Over the past two decades of helping families pay for college, I have seen the following pattern for families that come to me for help:
Mom, Dad and their high school student visit a college.
The student is thrilled with the school and loves everything about it.
Mom and Dad discover what it will cost (but discover this when it’s too late.)
The parents have to explain to their child the dream school that he/she worked so hard to get into is not an option because both parents and student will incur massive and crushing amounts of student loan debt.
How to avoid the emotional letdown
Have the college money talk with your student before you even start your college search.
When you go shopping for your child’s first car, you don’t go shopping without a budget in mind. You don’t test drive a Porsche only to discover what it will cost afterward. You already know a Porsche will set you back $90,000 or more and that is out of your price range. You don’t even test drive one because you know you will both love it – that makes saying “no” that much harder.
In the same way, having these conversations with your student before you start going for college “test drives” keeps everyone on the same page.
This is an emotional buying decision.
College admissions folks are good at what they do, and they have a great product to sell.
Having the money conversation as a family will keep hearts from being broken, and ensure students graduate with manageable student loan debt without robbing mom and dad’s chances of a successful retirement.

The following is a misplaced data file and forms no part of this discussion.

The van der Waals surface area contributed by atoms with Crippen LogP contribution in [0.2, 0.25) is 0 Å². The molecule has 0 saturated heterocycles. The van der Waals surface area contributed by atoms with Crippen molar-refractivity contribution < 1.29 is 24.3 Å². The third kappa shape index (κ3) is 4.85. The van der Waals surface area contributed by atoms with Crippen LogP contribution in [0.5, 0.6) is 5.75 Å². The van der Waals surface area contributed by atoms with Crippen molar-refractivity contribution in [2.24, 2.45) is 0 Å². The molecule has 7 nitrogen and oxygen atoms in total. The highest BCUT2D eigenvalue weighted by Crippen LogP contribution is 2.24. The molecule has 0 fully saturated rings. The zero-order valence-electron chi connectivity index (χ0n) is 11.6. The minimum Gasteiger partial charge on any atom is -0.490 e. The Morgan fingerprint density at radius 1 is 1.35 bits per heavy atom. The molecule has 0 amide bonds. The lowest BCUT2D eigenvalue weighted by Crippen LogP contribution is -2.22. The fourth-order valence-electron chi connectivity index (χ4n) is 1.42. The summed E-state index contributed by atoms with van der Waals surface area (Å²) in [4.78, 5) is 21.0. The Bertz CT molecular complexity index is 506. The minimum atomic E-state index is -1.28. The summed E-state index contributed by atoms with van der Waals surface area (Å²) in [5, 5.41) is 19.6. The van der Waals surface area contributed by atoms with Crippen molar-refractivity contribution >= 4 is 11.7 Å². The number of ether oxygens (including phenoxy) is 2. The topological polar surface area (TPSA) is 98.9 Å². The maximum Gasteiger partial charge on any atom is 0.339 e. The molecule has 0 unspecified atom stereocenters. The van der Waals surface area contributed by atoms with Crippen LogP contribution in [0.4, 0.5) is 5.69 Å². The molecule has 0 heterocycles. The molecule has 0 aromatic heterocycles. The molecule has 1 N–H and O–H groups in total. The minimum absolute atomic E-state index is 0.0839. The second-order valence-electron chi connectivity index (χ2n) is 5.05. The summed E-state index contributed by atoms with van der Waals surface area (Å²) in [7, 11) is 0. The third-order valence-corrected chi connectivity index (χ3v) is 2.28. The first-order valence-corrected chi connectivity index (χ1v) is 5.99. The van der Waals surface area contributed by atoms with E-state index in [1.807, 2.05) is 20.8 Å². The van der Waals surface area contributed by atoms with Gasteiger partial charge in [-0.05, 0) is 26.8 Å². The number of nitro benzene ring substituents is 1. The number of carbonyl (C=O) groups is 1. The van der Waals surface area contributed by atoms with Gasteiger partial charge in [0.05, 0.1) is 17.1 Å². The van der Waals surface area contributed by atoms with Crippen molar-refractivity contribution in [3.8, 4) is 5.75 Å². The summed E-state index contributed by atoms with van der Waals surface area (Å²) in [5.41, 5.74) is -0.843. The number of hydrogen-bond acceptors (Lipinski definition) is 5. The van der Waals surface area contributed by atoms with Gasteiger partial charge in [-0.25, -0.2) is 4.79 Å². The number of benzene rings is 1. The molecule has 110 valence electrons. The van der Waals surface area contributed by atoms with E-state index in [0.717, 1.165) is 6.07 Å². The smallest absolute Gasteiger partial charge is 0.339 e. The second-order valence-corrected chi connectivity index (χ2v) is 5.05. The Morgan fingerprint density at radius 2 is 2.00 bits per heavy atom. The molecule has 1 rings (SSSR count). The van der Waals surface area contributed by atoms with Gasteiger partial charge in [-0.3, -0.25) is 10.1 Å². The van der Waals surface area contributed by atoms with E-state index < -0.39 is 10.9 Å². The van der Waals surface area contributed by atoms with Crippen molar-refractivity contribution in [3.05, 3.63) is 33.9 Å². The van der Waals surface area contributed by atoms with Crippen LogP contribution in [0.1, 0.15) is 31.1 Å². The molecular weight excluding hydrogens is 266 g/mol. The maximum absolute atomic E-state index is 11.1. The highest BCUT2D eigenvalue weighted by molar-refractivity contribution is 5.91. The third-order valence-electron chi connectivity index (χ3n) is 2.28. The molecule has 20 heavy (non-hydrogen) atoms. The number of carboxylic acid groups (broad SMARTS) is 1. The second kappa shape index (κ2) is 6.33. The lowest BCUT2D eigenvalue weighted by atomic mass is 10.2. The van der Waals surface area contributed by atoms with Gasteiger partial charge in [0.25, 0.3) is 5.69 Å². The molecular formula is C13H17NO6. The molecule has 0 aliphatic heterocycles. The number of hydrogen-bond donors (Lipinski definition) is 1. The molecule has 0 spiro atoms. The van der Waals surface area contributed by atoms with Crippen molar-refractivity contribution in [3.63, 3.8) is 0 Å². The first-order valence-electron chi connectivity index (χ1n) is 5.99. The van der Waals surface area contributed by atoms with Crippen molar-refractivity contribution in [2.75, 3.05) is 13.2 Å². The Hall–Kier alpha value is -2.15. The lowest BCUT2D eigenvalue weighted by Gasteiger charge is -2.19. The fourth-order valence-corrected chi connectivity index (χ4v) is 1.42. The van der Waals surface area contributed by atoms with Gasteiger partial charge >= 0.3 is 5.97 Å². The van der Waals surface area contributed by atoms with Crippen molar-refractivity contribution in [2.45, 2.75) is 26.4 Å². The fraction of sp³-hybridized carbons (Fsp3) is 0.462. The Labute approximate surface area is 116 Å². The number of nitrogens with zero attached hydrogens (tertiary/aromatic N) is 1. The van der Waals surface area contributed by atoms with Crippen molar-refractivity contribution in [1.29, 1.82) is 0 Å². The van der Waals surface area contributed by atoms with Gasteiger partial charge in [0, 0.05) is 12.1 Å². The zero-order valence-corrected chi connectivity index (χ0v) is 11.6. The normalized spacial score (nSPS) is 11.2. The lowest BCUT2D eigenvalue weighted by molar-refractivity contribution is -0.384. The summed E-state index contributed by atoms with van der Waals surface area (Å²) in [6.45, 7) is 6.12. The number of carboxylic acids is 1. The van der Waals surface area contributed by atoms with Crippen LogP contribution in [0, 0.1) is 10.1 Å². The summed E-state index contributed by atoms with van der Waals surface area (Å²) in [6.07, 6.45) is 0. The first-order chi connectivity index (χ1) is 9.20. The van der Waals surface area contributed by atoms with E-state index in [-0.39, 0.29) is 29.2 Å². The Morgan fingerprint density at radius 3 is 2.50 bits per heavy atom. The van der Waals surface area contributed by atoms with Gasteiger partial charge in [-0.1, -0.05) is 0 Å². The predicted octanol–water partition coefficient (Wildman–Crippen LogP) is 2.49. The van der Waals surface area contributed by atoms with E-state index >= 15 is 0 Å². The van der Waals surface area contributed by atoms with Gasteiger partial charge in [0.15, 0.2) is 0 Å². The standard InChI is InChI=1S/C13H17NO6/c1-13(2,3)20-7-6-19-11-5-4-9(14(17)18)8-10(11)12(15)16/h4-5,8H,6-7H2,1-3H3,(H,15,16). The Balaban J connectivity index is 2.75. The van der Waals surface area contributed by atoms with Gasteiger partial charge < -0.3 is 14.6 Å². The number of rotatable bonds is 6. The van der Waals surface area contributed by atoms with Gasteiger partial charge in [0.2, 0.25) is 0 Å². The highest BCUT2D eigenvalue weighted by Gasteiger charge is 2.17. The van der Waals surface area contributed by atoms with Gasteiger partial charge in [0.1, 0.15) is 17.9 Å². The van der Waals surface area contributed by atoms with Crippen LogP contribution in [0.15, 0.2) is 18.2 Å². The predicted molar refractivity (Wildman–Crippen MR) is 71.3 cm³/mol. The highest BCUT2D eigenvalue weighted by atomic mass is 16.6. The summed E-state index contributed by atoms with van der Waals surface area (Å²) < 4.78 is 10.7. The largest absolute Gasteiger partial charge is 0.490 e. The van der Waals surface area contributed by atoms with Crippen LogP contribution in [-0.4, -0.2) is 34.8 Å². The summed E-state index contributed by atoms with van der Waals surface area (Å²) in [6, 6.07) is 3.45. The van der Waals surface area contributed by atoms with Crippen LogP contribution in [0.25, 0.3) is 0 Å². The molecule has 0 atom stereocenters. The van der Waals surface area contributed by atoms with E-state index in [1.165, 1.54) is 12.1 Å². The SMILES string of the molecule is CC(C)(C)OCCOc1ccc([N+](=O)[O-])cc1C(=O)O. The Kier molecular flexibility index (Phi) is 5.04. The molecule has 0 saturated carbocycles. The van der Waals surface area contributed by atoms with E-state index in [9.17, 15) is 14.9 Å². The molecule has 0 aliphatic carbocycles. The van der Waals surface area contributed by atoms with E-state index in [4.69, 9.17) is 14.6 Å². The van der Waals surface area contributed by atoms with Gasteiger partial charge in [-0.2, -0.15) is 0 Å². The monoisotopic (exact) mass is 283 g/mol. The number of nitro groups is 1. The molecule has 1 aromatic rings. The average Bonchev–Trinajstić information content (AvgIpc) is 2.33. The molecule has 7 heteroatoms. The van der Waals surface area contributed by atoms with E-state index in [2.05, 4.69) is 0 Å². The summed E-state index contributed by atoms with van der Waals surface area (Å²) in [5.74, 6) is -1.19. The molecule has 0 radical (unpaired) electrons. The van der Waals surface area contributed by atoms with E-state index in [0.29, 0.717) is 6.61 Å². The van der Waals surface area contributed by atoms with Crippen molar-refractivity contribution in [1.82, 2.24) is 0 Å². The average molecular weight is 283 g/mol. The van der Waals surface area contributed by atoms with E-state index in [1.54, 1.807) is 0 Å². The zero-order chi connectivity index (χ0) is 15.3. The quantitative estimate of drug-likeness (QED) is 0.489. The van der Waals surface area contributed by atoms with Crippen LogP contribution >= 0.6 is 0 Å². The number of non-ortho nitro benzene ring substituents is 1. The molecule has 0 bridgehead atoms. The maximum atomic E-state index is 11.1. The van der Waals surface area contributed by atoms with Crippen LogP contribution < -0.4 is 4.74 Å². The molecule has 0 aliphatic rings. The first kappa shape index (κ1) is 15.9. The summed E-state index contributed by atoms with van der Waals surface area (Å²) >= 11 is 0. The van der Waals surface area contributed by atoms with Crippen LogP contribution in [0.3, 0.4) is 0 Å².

I know this isn’t easy. When it comes to financing college, many parents feel embarrassed because they haven’t saved enough money for the cost of today’s college education.
The reality is that every parent wishes they had more saved and started saving earlier.
What are the Things to Discuss?
Sit down with your student to seriously look at the facts and answer these questions:
First things first. Does the student have a major in mind, and how closely does this major match with his/her personalities and ultimate career goals? Uncertain goals will have a real negative effect on your bottom line. Changing a major or transferring colleges is the biggest reason for extra years and extra costs.
Once the academic profile is developed, it’s time for the college money talk:
How much will college cost?
What is the projected income for the student’s future career options?
Does the return (future salary) justify the investment (cost of the college)?
How much have you saved for college?
How much can you budget each month out of your current income for college?
How much will the student be responsible for?
How much aid and merit scholarships do you qualify for?
What is your 4-year plan?
What is your plan for the student’s siblings?
Why I need to go through all of this?
If you somehow have all the money saved for your child to go to whatever school he/she chooses ($300,000+), please disregard this.
If this is not your situation and you need to get creative on how you will pay for college, it is imperative that you have the “college money talk” to reduce the stress and anxiety of the college shopping process.